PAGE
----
Study Shows Drowsy Surgical Residents Increase Risk of Error

When patients enter the hospital to have surgery, they trust that their surgeons are alert and able to perform the surgery to the best of their abilities. However, the results of a recent study show that despite reduced work hour requirements for first-year students, surgical residents are still not getting enough sleep. As a result, they are extremely fatigued during waking hours, increasing their risk of error while performing surgery.

The study gathered information relating to the residents sleep and exercise habits, as well as their use of alcohol, sedatives or stimulants. The residents also logged sleep and work times, and wore a special device to measure activity levels at certain times of the day.

The data revealed the residents averaged 5.3 hours of sleep per night. The lowest amount of sleep recorded was 2.8 hours, while the highest was 7.8. The residents also read less than one hour per day and a third of the residents drank two to three cups of coffee per day.

This means that residents were functioning at about 70 percent mental effectiveness for 27 percent of their waking hours. According to the researchers, 70 percent mental effectiveness is the equivalent of having a blood alcohol level of .08. This level is considered legally drunk in most states.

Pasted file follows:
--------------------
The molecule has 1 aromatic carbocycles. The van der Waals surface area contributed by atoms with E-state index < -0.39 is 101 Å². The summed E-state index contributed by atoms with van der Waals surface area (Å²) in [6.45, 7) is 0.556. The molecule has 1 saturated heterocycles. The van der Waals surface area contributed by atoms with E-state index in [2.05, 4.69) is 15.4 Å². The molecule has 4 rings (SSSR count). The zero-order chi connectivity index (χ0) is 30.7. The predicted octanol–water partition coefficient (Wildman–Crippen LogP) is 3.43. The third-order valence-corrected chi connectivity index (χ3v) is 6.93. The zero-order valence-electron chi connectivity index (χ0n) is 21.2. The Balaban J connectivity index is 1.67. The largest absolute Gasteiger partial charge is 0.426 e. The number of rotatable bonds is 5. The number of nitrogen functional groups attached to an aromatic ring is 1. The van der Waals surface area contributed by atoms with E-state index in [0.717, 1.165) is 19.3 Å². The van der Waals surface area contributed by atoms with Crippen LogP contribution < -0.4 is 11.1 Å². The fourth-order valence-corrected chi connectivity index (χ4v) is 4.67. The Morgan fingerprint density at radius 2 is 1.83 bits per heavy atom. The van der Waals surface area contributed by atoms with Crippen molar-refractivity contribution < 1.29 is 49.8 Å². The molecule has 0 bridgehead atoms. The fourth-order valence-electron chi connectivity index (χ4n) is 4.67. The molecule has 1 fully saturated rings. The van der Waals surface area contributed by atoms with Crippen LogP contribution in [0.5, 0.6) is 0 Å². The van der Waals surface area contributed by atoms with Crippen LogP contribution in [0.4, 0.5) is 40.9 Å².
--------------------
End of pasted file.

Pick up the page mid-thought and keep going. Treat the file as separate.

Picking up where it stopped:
Not surprisingly, fatigue levels were higher for night shift workers compared to day shift workers. Residents working night shifts logged fewer sleep hours and functioned at less than 70 percent effectiveness more frequently.

Based on these findings, the study estimates that surgical residents functioning at this level have a 22 percent higher risk of error. However, the researchers caution that this number is merely a prediction. Actual errors caused from fatigued surgical residents were not recorded.

Additionally, only around 40 percent of residents participated in the study. The researchers are determining how these findings can be put to good use or applied to other medical residents.

Despite the limitations, the results of the study still provide several benefits. The lead researcher states that although the fatigue levels were higher than expected, the data helps define the areas that need focus.

Reduced work hours and fewer overnight shifts are methods some hospitals are adopting to reduce the risk of error caused by fatigued surgical residents. Other hospitals are monitoring tired residents and intervening when possible.

An individual injured during surgery due to the negligence of a fatigued surgeon may be entitled to compensation. An experienced medical malpractice attorney can provide guidance and assist with obtaining any available damages.